Most startups don’t have the luxury of hiring an experienced PM early in their journey. Many founders have to turn to brute force to figure it out, even when they themselves don’t have practitioner product management experience.
However, managing product development correctly is incredibly important in the earliest days and can make or break your company. When you have extremely limited engineering resources, it’s even more critical to stay focused and clearly set your priorities. To add to the pressure, you’re likely still on the path of finding product-market fit (PMF), which requires racing with high throughput and fast iterations before time 9and money) runs out.
So, what are the things founders can learn to do well BEFORE they can hire a great first product hire to make sure the company stays focused and iterates fast?
1. At any moment, be crystal clear (and stay consistent) about what the “top company priorities” are for the quarter
This sounds incredibly straightforward in theory, but it’s actually hard to practice in reality. Without being disciplined and mindful on focusing on a few most important things, many founders get pulled (or pull their team) into the ideas of the moment or rush to put out the latest “fire.”
How do you think about these top company priorities? They could look quite different based on whether you’re pre- or post-PMF:
- Pre-PMF: Key hypotheses of the business you want to prove/disprove — they can range from customer acquisition, product engagement/stickiness, or business model.
- Post-PMF: Key milestones the business needs to hit (e.g. growth/revenue target) to get to the next stage/financing round.
It’s not enough for the CEO to know what these are — make sure there’s strong alignment and clarity among the founders/senior leadership. These “top priorities” become the guiding north stars for every product decision that follows.
2. Link product ideas and features back to the top priorities; stop working on everything else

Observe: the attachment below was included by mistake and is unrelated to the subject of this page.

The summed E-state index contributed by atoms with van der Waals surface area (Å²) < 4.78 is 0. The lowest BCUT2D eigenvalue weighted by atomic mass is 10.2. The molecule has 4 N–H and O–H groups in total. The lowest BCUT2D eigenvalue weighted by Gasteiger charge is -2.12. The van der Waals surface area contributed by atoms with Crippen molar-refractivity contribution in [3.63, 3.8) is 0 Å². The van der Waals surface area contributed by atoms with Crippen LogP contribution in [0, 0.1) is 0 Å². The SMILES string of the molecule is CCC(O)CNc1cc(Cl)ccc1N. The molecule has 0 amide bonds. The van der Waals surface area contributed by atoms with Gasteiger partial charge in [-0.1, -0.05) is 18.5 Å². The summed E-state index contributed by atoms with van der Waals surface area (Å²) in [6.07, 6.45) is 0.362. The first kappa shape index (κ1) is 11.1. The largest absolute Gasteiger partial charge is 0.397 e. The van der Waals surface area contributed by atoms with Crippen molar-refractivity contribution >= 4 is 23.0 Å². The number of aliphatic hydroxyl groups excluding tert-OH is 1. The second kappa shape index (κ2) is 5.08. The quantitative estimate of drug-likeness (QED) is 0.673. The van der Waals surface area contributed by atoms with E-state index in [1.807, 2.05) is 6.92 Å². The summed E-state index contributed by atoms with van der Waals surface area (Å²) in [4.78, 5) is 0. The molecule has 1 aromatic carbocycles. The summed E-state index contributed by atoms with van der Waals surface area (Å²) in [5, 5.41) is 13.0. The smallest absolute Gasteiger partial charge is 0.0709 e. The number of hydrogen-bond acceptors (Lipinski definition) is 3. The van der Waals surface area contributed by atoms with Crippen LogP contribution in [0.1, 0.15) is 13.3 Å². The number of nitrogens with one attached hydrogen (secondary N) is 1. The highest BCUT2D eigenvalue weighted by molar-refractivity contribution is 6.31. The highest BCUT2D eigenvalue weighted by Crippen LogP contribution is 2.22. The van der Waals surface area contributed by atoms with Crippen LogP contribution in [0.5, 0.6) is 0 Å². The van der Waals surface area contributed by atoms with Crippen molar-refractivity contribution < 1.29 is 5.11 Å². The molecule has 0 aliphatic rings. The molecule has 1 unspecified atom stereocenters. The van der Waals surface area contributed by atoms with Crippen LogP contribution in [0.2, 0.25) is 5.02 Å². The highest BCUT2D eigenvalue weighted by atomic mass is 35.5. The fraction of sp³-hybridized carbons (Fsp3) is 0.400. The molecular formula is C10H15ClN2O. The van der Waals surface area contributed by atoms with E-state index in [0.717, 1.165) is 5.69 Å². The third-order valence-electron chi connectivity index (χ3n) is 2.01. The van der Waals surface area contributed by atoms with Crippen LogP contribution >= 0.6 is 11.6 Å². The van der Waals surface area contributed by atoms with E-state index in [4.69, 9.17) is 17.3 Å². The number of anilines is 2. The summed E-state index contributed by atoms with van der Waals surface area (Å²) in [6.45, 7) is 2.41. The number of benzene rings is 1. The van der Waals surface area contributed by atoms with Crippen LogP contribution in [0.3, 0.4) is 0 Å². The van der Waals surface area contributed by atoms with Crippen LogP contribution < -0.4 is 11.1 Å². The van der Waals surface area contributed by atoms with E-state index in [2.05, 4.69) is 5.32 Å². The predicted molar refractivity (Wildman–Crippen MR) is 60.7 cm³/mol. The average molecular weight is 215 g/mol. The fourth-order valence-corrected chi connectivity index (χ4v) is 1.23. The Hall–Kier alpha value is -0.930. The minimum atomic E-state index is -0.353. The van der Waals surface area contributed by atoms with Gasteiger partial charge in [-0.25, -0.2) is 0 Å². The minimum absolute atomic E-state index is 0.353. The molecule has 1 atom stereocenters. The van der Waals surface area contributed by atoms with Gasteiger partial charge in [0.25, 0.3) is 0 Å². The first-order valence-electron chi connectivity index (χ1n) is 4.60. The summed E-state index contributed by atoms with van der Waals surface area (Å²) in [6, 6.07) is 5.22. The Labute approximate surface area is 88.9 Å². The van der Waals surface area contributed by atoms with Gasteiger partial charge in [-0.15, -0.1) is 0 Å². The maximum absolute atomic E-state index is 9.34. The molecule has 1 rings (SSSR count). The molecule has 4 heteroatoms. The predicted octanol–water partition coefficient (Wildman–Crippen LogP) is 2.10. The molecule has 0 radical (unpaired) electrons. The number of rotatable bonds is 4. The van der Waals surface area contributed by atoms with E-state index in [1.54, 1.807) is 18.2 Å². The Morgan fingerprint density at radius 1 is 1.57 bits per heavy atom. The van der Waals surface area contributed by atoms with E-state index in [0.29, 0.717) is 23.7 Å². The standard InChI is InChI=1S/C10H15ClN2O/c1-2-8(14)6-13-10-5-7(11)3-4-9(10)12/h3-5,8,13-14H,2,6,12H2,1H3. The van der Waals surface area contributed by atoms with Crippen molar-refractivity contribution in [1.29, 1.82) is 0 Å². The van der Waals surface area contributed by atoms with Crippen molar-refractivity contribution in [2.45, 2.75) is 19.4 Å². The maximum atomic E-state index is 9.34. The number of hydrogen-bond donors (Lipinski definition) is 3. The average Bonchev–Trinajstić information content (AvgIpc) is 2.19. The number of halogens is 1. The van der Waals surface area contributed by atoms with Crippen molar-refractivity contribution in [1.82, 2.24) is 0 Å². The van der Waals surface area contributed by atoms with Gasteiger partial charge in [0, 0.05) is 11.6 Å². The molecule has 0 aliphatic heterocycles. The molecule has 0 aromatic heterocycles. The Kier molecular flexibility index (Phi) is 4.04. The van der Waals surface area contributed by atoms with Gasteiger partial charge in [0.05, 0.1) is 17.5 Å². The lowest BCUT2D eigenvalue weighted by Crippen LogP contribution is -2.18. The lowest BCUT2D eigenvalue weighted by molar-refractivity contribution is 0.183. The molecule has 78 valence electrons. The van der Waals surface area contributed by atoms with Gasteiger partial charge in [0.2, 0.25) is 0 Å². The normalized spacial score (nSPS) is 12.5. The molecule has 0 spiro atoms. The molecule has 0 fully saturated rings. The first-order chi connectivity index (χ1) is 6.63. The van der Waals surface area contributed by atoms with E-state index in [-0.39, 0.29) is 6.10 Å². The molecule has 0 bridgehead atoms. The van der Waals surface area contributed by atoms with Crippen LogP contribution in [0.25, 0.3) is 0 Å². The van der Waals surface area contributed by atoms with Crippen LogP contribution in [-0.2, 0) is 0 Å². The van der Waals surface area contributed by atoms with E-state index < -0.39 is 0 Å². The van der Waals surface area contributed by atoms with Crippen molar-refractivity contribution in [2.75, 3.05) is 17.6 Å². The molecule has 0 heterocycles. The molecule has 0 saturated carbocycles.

Take a look at your product roadmap or your JIRA/Trello/Asana board right now. As you read through the long list, can you directly attribute each line item to how it advances the top priorities of the quarter? If something doesn’t map, move it to the backlog and DO NOT spend resources on it right now (even though you/your investor really want that feature, or that it just feels like such a great idea)!
What about bugs, UX fixes and other types of “maintenance work” that seem like the right thing to do? This is a common challenge for companies of all sizes/stages, but the tradeoff could be especially tricky for early-stage startups given the extremely limited engineering resources. Two possible approaches:
- Approach 1: Define a threshold of “critical/must happen now” — anything that does not clear such threshold needs to go into the backlog. E.g. For an e-commerce company, anything that involves payments/its ability to charge customers could clear the threshold.
- Approach 2: Allocate [x]% of your engineering bandwidth for such activities and do not go over. It could be as small as 5% of your weekly bandwidth, but it’s helpful that the team feels like they can slowly chip away some of these and make progress. This is a choice around your product throughput, and you can iterate through a few sprints until you find the right balance.
3. Create the space (and find the time) to assess the impact of each initiative so you can prioritize in an intellectually honest way
I’ve previously written about a general framework for product prioritization, so I won’t take up too much space here rehashing. As a founder of an early-stage startup with a small team, you might not feel the need to go through a process with such rigor other than debating in your head (or with your cofounders on the hallway).